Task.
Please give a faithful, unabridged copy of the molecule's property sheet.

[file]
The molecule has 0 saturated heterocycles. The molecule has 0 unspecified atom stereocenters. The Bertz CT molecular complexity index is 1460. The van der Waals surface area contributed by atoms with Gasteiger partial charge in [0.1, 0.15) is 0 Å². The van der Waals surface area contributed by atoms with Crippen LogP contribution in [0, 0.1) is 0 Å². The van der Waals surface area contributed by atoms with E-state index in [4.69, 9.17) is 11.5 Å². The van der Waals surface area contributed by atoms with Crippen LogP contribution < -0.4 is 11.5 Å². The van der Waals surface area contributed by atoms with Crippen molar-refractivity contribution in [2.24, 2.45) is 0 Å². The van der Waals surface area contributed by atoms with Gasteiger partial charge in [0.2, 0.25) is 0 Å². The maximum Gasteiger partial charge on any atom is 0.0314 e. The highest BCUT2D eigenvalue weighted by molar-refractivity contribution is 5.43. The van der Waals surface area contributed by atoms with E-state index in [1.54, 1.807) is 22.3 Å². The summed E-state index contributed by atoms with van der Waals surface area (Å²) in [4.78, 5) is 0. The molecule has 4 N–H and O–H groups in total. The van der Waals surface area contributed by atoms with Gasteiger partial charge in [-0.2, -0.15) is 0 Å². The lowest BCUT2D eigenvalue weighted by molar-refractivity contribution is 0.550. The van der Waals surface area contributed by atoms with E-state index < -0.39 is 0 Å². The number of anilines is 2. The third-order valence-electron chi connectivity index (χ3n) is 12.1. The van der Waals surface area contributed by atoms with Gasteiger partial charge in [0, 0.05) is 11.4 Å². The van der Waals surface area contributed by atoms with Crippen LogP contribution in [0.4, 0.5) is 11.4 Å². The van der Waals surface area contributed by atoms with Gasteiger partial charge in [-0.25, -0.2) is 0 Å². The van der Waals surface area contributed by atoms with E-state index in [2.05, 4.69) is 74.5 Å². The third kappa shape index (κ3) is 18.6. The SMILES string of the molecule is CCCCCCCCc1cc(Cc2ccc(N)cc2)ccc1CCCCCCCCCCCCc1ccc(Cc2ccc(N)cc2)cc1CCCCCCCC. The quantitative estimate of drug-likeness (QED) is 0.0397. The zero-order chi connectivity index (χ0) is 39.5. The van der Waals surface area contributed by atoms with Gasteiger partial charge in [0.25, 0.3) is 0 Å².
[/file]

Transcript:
The molecule has 0 saturated heterocycles. The molecule has 0 unspecified atom stereocenters. The Bertz CT molecular complexity index is 1460. The van der Waals surface area contributed by atoms with Gasteiger partial charge in [0.1, 0.15) is 0 Å². The van der Waals surface area contributed by atoms with Crippen LogP contribution in [0, 0.1) is 0 Å². The van der Waals surface area contributed by atoms with E-state index in [4.69, 9.17) is 11.5 Å². The van der Waals surface area contributed by atoms with Crippen LogP contribution < -0.4 is 11.5 Å². The van der Waals surface area contributed by atoms with Crippen molar-refractivity contribution in [2.24, 2.45) is 0 Å². The van der Waals surface area contributed by atoms with Gasteiger partial charge in [0.2, 0.25) is 0 Å². The maximum Gasteiger partial charge on any atom is 0.0314 e. The highest BCUT2D eigenvalue weighted by molar-refractivity contribution is 5.43. The van der Waals surface area contributed by atoms with E-state index in [1.54, 1.807) is 22.3 Å². The summed E-state index contributed by atoms with van der Waals surface area (Å²) in [4.78, 5) is 0. The molecule has 4 N–H and O–H groups in total. The van der Waals surface area contributed by atoms with Gasteiger partial charge in [-0.2, -0.15) is 0 Å². The lowest BCUT2D eigenvalue weighted by molar-refractivity contribution is 0.550. The van der Waals surface area contributed by atoms with E-state index < -0.39 is 0 Å². The number of anilines is 2. The third-order valence-electron chi connectivity index (χ3n) is 12.1. The van der Waals surface area contributed by atoms with Gasteiger partial charge in [0, 0.05) is 11.4 Å². The van der Waals surface area contributed by atoms with Crippen LogP contribution in [0.4, 0.5) is 11.4 Å². The van der Waals surface area contributed by atoms with Gasteiger partial charge in [-0.25, -0.2) is 0 Å². The van der Waals surface area contributed by atoms with E-state index in [2.05, 4.69) is 74.5 Å². The third kappa shape index (κ3) is 18.6. The SMILES string of the molecule is CCCCCCCCc1cc(Cc2ccc(N)cc2)ccc1CCCCCCCCCCCCc1ccc(Cc2ccc(N)cc2)cc1CCCCCCCC. The quantitative estimate of drug-likeness (QED) is 0.0397. The zero-order chi connectivity index (χ0) is 39.5. The van der Waals surface area contributed by atoms with Gasteiger partial charge in [0.25, 0.3) is 0 Å².